Study Reveals Alarming Statistics on Nurse Burnout

3 Min Read Published September 6, 2023
Study Reveals Alarming Statistics on Nurse Burnout

Healthcare market research and consulting company PRC recently announced the results of its National Nursing Engagement Report. The report was based on survey findings from over 2,000 healthcare partners and revealed key data about nurses in the workforce today, as well as what the future will hold for nurses and how hospital administrators can help support nurses going forward.

The Buzz on Nurse Burnout

One of the main focuses of the study was to examine how many nurses in the workplace today report feeling burned out. According to the report, 15.6% of all nurses reported feelings of burnout, with the percentage rising to 41% of “unengaged” nurses. What’s really interesting as well, is that 50% of nurses who reported feeling burned out also reported that they had no plans to leave their organization—pointing to the importance of supporting and meeting nurses where they are at in the workforce.

The report explained that unengaged nurses are nurses who,

  • May not be part of a team with their colleagues, 
  • Have diminished morale, 
  • Feel emotionally checked out from their work, which also ultimately affects their patient care. 

Factors such as autonomy, nurse-to-nurse teamwork and collaboration, staffing and resources, interpersonal relationships, and leadership access and responsiveness were all factors in nursing engagement. 

ER nurses also seemed to be at a higher risk for burnout, with 20% of ER nurses reporting feeling unengaged. 

“Burnout is an important topic in healthcare today,” the report’s authors, Cynthia King, Ph.D., MA, Director Client Organizational Development, PRC and Leigh Ann Bradley, Ph.D., MSN, MA, BS-CHE, RN, Executive Coach & National Speaker, PRC Excellence Accelerator, explain. 

“We are asking nurses to do more with fewer resources. At the same time, nurses must be compassionate caregivers, technical experts, clinicians, and experts.”

Supporting Nurses = Better Patient Care

King and Bradley tell that one of the most exciting findings of the data was the fact that there is a statistical significance between nurse engagement and patients having better experiences. “To us, this highlights the sacred nature of the patient/nurse relationship,” they note.  

You mean when nurses feel more supported at work, they are better able to do their job and care for patients? What a revolutionary idea! 

Fortunately, however, 85% of nurses did report feeling engaged or fully engaged, so continuing to support nurses, while also exploring ways to support those who are finding engagement to be lacking, is imperative. 

“We believe it is important for healthcare leaders to support and grow an engaged workforce,” they add. “At the same time, leaders need to determine ways to restore joy and purpose to nurses whose engagement has diminished.” 

And as the report details, the demand for nurses will increase by 15% by 2026, so it’s more important than ever that nurses feel supported and engaged in the field. King and Bradley also explain that the report revealed that in order to improve engagement, hospital administrators need to primarily focus on three things:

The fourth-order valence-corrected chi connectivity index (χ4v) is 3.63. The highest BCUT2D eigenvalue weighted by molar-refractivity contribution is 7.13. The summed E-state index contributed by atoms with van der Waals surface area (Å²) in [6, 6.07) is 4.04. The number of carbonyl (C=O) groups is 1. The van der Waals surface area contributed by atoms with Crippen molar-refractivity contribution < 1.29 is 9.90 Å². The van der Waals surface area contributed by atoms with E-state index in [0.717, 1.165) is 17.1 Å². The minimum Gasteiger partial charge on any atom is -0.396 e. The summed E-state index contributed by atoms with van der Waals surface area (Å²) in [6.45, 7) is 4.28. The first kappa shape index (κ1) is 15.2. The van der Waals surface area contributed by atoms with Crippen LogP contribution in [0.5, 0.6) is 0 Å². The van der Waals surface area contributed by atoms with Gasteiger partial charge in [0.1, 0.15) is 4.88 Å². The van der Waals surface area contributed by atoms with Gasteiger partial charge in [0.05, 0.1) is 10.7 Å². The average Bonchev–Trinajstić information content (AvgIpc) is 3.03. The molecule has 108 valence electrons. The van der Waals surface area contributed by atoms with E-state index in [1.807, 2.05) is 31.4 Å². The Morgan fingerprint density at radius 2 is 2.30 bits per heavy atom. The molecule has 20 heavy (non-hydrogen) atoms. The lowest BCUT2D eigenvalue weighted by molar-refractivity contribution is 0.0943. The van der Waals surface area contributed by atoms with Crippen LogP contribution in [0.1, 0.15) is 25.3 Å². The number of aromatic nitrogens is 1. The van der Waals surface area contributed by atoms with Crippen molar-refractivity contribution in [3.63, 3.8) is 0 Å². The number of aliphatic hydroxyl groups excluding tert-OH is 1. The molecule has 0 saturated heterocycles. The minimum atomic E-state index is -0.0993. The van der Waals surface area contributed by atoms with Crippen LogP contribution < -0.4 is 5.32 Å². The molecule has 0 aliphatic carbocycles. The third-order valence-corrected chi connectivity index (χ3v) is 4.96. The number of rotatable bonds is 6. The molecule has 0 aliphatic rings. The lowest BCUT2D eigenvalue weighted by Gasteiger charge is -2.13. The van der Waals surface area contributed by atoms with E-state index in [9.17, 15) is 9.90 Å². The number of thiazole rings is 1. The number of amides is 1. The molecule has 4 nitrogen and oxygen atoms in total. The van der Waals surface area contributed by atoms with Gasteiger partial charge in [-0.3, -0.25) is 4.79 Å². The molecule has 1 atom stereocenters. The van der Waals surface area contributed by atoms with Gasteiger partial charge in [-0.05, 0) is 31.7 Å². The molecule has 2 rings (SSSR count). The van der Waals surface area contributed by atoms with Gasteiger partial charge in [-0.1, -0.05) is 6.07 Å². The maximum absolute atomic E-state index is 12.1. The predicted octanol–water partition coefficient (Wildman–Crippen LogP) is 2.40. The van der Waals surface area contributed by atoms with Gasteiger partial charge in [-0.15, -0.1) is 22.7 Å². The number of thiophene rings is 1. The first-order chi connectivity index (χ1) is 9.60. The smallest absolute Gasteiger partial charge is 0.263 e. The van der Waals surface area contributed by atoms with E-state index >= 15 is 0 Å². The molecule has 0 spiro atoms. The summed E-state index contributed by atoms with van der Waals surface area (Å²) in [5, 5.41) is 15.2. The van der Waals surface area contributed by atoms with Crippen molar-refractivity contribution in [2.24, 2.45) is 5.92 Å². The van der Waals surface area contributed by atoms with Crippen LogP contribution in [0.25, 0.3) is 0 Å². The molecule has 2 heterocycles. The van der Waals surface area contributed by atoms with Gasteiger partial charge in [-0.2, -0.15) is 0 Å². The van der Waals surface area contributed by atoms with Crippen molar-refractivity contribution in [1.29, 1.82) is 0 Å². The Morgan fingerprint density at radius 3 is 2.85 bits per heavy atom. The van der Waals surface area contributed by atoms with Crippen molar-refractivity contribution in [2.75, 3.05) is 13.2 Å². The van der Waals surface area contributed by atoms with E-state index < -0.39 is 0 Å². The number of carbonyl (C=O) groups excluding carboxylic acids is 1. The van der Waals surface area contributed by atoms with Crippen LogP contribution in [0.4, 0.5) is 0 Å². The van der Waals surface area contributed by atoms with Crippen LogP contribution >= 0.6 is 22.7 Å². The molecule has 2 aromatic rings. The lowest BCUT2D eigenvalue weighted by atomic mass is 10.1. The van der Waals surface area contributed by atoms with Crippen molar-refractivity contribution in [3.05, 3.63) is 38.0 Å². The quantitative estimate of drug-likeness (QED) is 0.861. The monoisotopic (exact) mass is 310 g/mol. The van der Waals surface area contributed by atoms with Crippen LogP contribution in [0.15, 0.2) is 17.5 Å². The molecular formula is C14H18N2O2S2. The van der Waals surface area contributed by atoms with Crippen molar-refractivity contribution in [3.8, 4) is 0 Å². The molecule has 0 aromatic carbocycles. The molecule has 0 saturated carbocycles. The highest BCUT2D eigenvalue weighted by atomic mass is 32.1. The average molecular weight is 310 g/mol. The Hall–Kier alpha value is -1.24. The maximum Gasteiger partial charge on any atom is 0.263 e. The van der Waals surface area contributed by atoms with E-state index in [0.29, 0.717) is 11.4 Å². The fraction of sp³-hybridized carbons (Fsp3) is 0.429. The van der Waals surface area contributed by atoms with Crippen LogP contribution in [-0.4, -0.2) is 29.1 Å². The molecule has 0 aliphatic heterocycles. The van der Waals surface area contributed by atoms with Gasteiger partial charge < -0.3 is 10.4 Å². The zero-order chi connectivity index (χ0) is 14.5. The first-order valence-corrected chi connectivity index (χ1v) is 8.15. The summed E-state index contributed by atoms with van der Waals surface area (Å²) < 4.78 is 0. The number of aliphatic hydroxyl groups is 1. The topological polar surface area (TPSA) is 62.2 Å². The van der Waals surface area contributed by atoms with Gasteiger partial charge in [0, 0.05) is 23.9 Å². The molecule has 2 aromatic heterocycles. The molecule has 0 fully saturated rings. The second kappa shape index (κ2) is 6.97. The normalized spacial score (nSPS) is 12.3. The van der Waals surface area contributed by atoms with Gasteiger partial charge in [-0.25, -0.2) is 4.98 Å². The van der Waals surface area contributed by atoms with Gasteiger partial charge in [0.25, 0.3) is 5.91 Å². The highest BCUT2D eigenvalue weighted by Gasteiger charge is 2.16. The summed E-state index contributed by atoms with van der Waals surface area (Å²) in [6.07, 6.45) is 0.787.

Involve nursing leaders and professionals as active participants in decision making impacting the organization and patient care. It is important that nurses know their opinions are valued by leadership.

Create environments in nursing units where there are respect, teamwork, and collaboration between nurses and other healthcare professionals.

Make leadership accessible to nurses and be responsive to their needs. Having trusting relationships between nursing and the senior leadership of an organization is critical.

The Needs of Millennial Nurses

Despite the reputation that millennials get about working, King and Bradley tell that their research found that all generations—millennials included—are “deeply committed” to the nursing profession. Despite the fact that millennials have a slightly lower percentage of engagement, they also share the same goals and dedication as all other generations studied. 

Thus, the report only reveals how important it is for nurse leaders to invest time in building relationships and exploring ways to support millennial nurses. Millennial nurses, as part of a different generation of nurses, may have their own unique needs than past or even future generations, but the paper authors point out that uncovering those expectations and needs will only help improve nurse engagement, retention, and patient care. 

Overall, the report provides an important landscape for defining what factors are necessary to help nurses feel engaged in the workplace, what may lead to nurse burnout, and how to move forward to ensure that the needs of nurses in all generations are identified and valued. 

“Too often nurses are so focused on caring for others, [so] we need to create a safe place to care for nurses,” King and Bradley summarize. “We want to create climates where employees can speak up for help if they are experiencing signs and symptoms of burnout.”

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